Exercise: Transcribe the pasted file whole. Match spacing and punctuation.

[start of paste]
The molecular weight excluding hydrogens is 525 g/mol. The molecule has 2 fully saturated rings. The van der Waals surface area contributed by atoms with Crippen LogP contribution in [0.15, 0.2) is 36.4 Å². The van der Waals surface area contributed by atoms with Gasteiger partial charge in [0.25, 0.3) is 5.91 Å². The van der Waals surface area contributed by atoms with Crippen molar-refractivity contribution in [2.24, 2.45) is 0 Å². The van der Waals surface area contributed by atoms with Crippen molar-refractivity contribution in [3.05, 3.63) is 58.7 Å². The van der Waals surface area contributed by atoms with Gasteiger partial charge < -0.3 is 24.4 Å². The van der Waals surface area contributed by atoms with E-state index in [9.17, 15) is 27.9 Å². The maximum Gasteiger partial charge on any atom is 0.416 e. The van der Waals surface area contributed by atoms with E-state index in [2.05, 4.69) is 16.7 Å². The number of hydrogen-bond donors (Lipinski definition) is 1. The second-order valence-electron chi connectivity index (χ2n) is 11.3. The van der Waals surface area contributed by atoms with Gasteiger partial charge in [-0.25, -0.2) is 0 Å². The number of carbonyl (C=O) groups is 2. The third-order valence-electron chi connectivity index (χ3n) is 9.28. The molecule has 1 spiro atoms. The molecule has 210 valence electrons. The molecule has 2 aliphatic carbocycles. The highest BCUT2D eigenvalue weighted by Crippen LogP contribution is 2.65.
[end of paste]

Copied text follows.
The molecular weight excluding hydrogens is 525 g/mol. The molecule has 2 fully saturated rings. The van der Waals surface area contributed by atoms with Crippen LogP contribution in [0.15, 0.2) is 36.4 Å². The van der Waals surface area contributed by atoms with Gasteiger partial charge in [0.25, 0.3) is 5.91 Å². The van der Waals surface area contributed by atoms with Crippen molar-refractivity contribution in [2.24, 2.45) is 0 Å². The van der Waals surface area contributed by atoms with Crippen molar-refractivity contribution in [3.05, 3.63) is 58.7 Å². The van der Waals surface area contributed by atoms with Gasteiger partial charge < -0.3 is 24.4 Å². The van der Waals surface area contributed by atoms with E-state index in [9.17, 15) is 27.9 Å². The maximum Gasteiger partial charge on any atom is 0.416 e. The van der Waals surface area contributed by atoms with E-state index in [2.05, 4.69) is 16.7 Å². The number of hydrogen-bond donors (Lipinski definition) is 1. The second-order valence-electron chi connectivity index (χ2n) is 11.3. The van der Waals surface area contributed by atoms with Gasteiger partial charge in [-0.25, -0.2) is 0 Å². The number of carbonyl (C=O) groups is 2. The third-order valence-electron chi connectivity index (χ3n) is 9.28. The molecule has 1 spiro atoms. The molecule has 210 valence electrons. The molecule has 2 aliphatic carbocycles. The highest BCUT2D eigenvalue weighted by Crippen LogP contribution is 2.65.